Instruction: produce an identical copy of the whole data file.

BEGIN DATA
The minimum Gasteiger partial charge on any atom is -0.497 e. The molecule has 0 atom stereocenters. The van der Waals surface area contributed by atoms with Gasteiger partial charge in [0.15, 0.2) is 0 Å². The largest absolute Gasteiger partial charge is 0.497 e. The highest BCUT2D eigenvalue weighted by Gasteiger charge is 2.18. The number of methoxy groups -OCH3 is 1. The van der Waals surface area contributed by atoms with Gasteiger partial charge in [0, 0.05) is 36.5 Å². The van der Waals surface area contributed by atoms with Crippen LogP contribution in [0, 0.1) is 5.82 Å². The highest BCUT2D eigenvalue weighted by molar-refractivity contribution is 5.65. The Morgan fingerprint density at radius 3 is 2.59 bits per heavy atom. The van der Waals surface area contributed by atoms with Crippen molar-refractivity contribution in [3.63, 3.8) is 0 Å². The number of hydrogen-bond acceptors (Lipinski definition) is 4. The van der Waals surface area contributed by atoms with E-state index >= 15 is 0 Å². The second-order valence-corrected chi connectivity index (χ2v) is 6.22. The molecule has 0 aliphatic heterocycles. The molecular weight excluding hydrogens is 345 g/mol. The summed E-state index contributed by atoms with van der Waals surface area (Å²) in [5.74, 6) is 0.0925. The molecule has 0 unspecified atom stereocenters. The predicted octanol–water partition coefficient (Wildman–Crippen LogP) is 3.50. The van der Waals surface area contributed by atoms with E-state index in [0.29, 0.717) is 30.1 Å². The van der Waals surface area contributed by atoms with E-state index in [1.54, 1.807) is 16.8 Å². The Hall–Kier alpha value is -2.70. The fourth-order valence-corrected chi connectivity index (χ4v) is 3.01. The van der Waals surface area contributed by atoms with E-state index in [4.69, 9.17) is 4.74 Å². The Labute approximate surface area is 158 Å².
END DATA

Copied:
The minimum Gasteiger partial charge on any atom is -0.497 e. The molecule has 0 atom stereocenters. The van der Waals surface area contributed by atoms with Gasteiger partial charge in [0.15, 0.2) is 0 Å². The largest absolute Gasteiger partial charge is 0.497 e. The highest BCUT2D eigenvalue weighted by Gasteiger charge is 2.18. The number of methoxy groups -OCH3 is 1. The van der Waals surface area contributed by atoms with Gasteiger partial charge in [0, 0.05) is 36.5 Å². The van der Waals surface area contributed by atoms with Crippen LogP contribution in [0, 0.1) is 5.82 Å². The highest BCUT2D eigenvalue weighted by molar-refractivity contribution is 5.65. The Morgan fingerprint density at radius 3 is 2.59 bits per heavy atom. The van der Waals surface area contributed by atoms with Crippen molar-refractivity contribution in [3.63, 3.8) is 0 Å². The number of hydrogen-bond acceptors (Lipinski definition) is 4. The van der Waals surface area contributed by atoms with E-state index >= 15 is 0 Å². The second-order valence-corrected chi connectivity index (χ2v) is 6.22. The molecule has 0 aliphatic heterocycles. The molecular weight excluding hydrogens is 345 g/mol. The summed E-state index contributed by atoms with van der Waals surface area (Å²) in [5.74, 6) is 0.0925. The molecule has 0 unspecified atom stereocenters. The predicted octanol–water partition coefficient (Wildman–Crippen LogP) is 3.50. The van der Waals surface area contributed by atoms with E-state index in [0.29, 0.717) is 30.1 Å². The van der Waals surface area contributed by atoms with E-state index in [1.54, 1.807) is 16.8 Å². The Hall–Kier alpha value is -2.70. The fourth-order valence-corrected chi connectivity index (χ4v) is 3.01. The van der Waals surface area contributed by atoms with E-state index in [4.69, 9.17) is 4.74 Å². The Labute approximate surface area is 158 Å².